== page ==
Each spectrum was processed individually with ProNMR (Softpulse Software, Guelph, Ontario, Canada). Spectroscopic data were phased by one of the authors (R.E.L.), who was blind to the serostatus of the subject. Quantitative analysis of the spectra was then performed using an automated frequency domain software program that first fitted peaks from the spectrum and then calculated the area under the curves for all peaks. The solvent suppression of each case was between 500 and 1,000, which was sufficient to make baseline correction unnecessary. The following peaks were readily identified on all spectra (Fig. 1A): N-acetyl aspartate (NAA) at 2.0 ppm, creatine (Cr) at 3.0 ppm, and choline (Cho) at 3.2 ppm. Additionally, we calculated the area of the “marker” peak, a region that we had previously identified between 2.1 and 2.6 ppm (13). This conglomerate peak consists of the resonances for glutamate, glutamine, and γ-aminobutyric acid, which are not resolvable at 1.5 T.

Laboratory tests obtained on the patients included an HIV serum antibody test, and CD4 and CD8 cell counts. Only patients, and not controls, had these blood tests performed. The study protocol was approved by the institutional review board and all of the patients were enrolled after obtaining informed consent.

Statistical Methods

We used the Mann-Whitney U-Wilcoxon rank sum W test to calculate the significance of the difference between patients and controls for various metabolite ratios as well as age. We used the same test to examine CD4 counts with respect to gender. We used stepwise multiple linear regression to develop equations relating CD4 counts and the mean neuropsychological test scores to metabolite ratios (SPSS version 6.0 for Macintosh, 1995).


Our 19 HIV-infected subjects ranged in age from 34 to 48 years, with a mean age and SD of 39.1 years ± 7.2 (Note: All errors are SDs.) There was no statistically significant difference in the mean age of patients with and without a history of intravenous drug use (IDU) (39.9 ± 4.7 versus 38.4 ± 9.9, respectively). Our 10 control subjects had a mean age of 34.2 ± 6.2 years, with a range of 25-47 years. This difference in mean ages between HIV-infected subjects and controls approached statistical significance (p = 0.05). Fifteen of the patients (79%) and six of the controls (60%) were male. All of the patients and controls had normal MR imaging. Specifically, there was no evidence of atrophy or white matter abnormalities.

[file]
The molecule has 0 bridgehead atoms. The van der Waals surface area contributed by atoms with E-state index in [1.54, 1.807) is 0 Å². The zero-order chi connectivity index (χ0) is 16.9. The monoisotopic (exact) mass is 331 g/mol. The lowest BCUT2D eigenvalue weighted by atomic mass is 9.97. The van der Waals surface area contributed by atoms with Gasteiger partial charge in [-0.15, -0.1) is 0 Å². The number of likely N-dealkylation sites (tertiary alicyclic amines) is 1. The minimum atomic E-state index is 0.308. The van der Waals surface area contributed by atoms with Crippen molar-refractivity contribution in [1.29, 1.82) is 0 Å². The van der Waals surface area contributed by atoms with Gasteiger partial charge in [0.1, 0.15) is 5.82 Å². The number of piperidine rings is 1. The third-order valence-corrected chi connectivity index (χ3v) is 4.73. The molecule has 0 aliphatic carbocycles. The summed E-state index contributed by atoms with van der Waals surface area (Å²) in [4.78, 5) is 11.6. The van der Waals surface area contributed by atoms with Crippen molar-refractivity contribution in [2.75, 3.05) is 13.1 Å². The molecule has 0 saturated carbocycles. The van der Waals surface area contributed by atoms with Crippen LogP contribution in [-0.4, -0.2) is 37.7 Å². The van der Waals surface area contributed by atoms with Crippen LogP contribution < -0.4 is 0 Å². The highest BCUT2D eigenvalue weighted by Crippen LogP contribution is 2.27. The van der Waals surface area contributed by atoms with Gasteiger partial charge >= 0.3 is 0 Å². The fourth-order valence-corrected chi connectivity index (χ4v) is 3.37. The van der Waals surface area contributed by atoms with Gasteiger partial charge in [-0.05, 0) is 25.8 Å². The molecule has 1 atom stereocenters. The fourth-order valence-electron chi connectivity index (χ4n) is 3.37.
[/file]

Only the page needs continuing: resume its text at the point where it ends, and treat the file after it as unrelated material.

We obtained 33 spectra from the 19 HIV-infected patients, 14 patients having had bilateral spectra, and 10 spectra from 10 control subjects. When HIV-infected subjects had bilateral voxels obtained, they were combined by using the mean values of metabolite ratios. This combination assumes that HIV is primarily a diffuse process. This is a conservative assumption, because if the focal effects of HIV are more important, this analysis would tend to minimize the differences between the patients and controls. We did a second comparison using the individual voxels as the unit of analysis, which did not differ significantly from the primary analysis. Table 1 lists the metabolite ratios for HIV-infected subjects and controls as well as mean neuropsychology test scores and CD4 counts in HIV-infected subjects.